"We have issued notices to other farms in the state, but not to this extent," he said.

Since receiving its operating permits from the department in December 2003, the egg company has received 57 warnings and notices of deficiency, some as recently as April. Elder said the company continues to make strides because it's watched closely by the department and problems are quickly brought to its attention.

The department still is contesting that an Iowa mega-farmer with a reputation for environmental pollution and immigration violations has the power to control the company.

The state tried to strip the company of its operating permits after it found out that Austin "Jack" DeCoster put up more than $120-million to finance the takeover of Buckeye Egg. His name never appeared on the company's permit applications, however, something the department says is a violation of rules it enacted to protect the state from polluters like the company's predecessor.

The state lost a 10th Circuit Court of Appeals decision in May that found the company did not violate existing rules by not disclosing DeCoster as the company's backer. Director Robert Boggs said Friday that the department would not appeal the decision to the state's Supreme Court. Instead, it will seek to tighten the existing permit program.

At issue is DeCoster's reputation in the agriculture industry. He once was labeled as a habitual violator in Iowa and banned from building new farms there for five years. Had the state known he was on board when Ohio Fresh Eggs applied for the permits, they would have discovered those issues through a mandatory background check.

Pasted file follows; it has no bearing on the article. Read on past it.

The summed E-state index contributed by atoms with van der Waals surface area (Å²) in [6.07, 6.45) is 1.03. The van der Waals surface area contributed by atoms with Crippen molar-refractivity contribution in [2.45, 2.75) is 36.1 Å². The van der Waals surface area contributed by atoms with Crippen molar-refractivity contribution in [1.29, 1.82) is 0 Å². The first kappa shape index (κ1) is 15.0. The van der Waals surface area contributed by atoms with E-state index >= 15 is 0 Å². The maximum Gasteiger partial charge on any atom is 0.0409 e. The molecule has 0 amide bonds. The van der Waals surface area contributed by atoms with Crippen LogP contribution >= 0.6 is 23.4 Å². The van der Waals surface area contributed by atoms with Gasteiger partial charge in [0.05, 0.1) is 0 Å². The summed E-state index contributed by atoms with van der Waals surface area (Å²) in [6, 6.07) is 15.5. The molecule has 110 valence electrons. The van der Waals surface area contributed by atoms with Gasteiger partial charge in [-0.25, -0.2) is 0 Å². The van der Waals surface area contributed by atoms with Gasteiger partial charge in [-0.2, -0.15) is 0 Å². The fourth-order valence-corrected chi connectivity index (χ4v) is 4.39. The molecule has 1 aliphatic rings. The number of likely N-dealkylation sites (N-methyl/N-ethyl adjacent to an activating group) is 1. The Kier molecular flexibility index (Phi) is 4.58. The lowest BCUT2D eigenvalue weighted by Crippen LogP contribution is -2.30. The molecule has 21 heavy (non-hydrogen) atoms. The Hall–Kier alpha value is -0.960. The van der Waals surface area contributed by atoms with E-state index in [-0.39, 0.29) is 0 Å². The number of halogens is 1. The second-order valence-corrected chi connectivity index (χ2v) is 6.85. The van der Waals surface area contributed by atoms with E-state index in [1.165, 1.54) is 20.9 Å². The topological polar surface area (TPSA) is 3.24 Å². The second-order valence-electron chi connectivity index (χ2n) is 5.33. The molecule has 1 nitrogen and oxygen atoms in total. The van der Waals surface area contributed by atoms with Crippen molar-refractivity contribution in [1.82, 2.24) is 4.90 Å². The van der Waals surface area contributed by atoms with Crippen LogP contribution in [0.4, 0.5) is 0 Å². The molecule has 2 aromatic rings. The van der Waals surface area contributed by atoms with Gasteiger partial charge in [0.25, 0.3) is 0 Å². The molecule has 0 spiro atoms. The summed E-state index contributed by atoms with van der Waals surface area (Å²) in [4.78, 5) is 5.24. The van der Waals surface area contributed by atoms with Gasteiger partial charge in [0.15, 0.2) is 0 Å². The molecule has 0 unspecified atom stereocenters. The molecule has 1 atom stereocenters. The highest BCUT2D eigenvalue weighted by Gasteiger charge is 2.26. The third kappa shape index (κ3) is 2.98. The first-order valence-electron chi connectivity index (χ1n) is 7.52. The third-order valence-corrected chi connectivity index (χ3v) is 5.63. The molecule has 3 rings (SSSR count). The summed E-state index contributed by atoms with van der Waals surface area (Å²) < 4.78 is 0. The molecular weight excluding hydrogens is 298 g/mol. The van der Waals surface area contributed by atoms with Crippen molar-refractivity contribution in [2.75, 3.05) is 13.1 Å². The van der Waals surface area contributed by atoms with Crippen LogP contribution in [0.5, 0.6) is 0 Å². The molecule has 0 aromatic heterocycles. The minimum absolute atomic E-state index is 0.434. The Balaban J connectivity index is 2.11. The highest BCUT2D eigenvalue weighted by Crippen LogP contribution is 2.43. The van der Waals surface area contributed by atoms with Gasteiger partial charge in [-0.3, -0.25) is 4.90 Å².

Those permits are up for renewal this year, though, and agriculture officials want to know who the company will list as the owners of the operation. When the permits were first issued, the company's owners were listed as Bethel and 30 percent owner Don Hershey.

Hershey said he has had nothing to do with the company for more than a year.

When asked about John Glessner, the man who calls himself the company's new chief operating officer, Hershey described him as the one "running the show" at Ohio Fresh Eggs.

"He's DeCoster's right-hand man," Hershey said. "They're the ones with all the money in it."

That's a 180-degree turn for Hershey, who long maintained that DeCoster was merely an investor and not involved in the day-to-day operations of the farm. The company still says DeCoster is merely a financial backer.

Glessner, a longtime associate of DeCoster, has had plenty of problems of his own. His own egg company was cited for environmental violations by the Iowa Department of Natural Resources in 1993, 1994, 1996 and 2000.

In 2003, Glessner was sentenced to four months in prison for knowingly supplying illegal immigrants to work on DeCoster's Iowa farms. He ended up paying a $300,000 fine in the case, but served no jail time.

Bethel confirmed that Glessner was directing operations for Ohio Fresh and said the company would reevaluate that role before adding his name to the renewal permits due this year.